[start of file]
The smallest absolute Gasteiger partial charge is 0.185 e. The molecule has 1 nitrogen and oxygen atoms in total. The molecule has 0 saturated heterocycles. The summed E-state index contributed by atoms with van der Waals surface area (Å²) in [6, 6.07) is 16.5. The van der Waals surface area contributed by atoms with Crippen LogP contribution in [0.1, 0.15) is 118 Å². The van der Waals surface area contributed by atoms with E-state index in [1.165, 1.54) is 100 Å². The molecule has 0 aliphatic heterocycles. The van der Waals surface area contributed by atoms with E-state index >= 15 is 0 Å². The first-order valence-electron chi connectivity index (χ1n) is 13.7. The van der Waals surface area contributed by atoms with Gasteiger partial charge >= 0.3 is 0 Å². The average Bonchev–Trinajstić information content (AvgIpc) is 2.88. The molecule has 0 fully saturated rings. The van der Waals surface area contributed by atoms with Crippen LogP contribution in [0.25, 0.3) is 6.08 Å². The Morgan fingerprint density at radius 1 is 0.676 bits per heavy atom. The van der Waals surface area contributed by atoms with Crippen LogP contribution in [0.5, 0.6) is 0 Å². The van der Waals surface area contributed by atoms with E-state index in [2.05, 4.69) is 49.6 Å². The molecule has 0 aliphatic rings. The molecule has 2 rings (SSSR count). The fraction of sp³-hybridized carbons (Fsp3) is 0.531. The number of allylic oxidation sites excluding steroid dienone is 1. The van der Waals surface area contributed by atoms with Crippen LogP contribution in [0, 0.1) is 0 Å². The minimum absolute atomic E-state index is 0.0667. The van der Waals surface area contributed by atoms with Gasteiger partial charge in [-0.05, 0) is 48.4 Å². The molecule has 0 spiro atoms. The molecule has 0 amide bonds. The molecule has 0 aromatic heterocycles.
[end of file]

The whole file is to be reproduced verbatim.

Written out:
The smallest absolute Gasteiger partial charge is 0.185 e. The molecule has 1 nitrogen and oxygen atoms in total. The molecule has 0 saturated heterocycles. The summed E-state index contributed by atoms with van der Waals surface area (Å²) in [6, 6.07) is 16.5. The van der Waals surface area contributed by atoms with Crippen LogP contribution in [0.1, 0.15) is 118 Å². The van der Waals surface area contributed by atoms with E-state index in [1.165, 1.54) is 100 Å². The molecule has 0 aliphatic heterocycles. The van der Waals surface area contributed by atoms with E-state index >= 15 is 0 Å². The first-order valence-electron chi connectivity index (χ1n) is 13.7. The van der Waals surface area contributed by atoms with Gasteiger partial charge >= 0.3 is 0 Å². The average Bonchev–Trinajstić information content (AvgIpc) is 2.88. The molecule has 0 fully saturated rings. The van der Waals surface area contributed by atoms with Crippen LogP contribution in [0.25, 0.3) is 6.08 Å². The Morgan fingerprint density at radius 1 is 0.676 bits per heavy atom. The van der Waals surface area contributed by atoms with Crippen LogP contribution in [0.5, 0.6) is 0 Å². The van der Waals surface area contributed by atoms with E-state index in [2.05, 4.69) is 49.6 Å². The molecule has 0 aliphatic rings. The molecule has 2 rings (SSSR count). The fraction of sp³-hybridized carbons (Fsp3) is 0.531. The number of allylic oxidation sites excluding steroid dienone is 1. The van der Waals surface area contributed by atoms with Crippen LogP contribution in [0, 0.1) is 0 Å². The minimum absolute atomic E-state index is 0.0667. The van der Waals surface area contributed by atoms with Gasteiger partial charge in [-0.05, 0) is 48.4 Å². The molecule has 0 spiro atoms. The molecule has 0 amide bonds. The molecule has 0 aromatic heterocycles.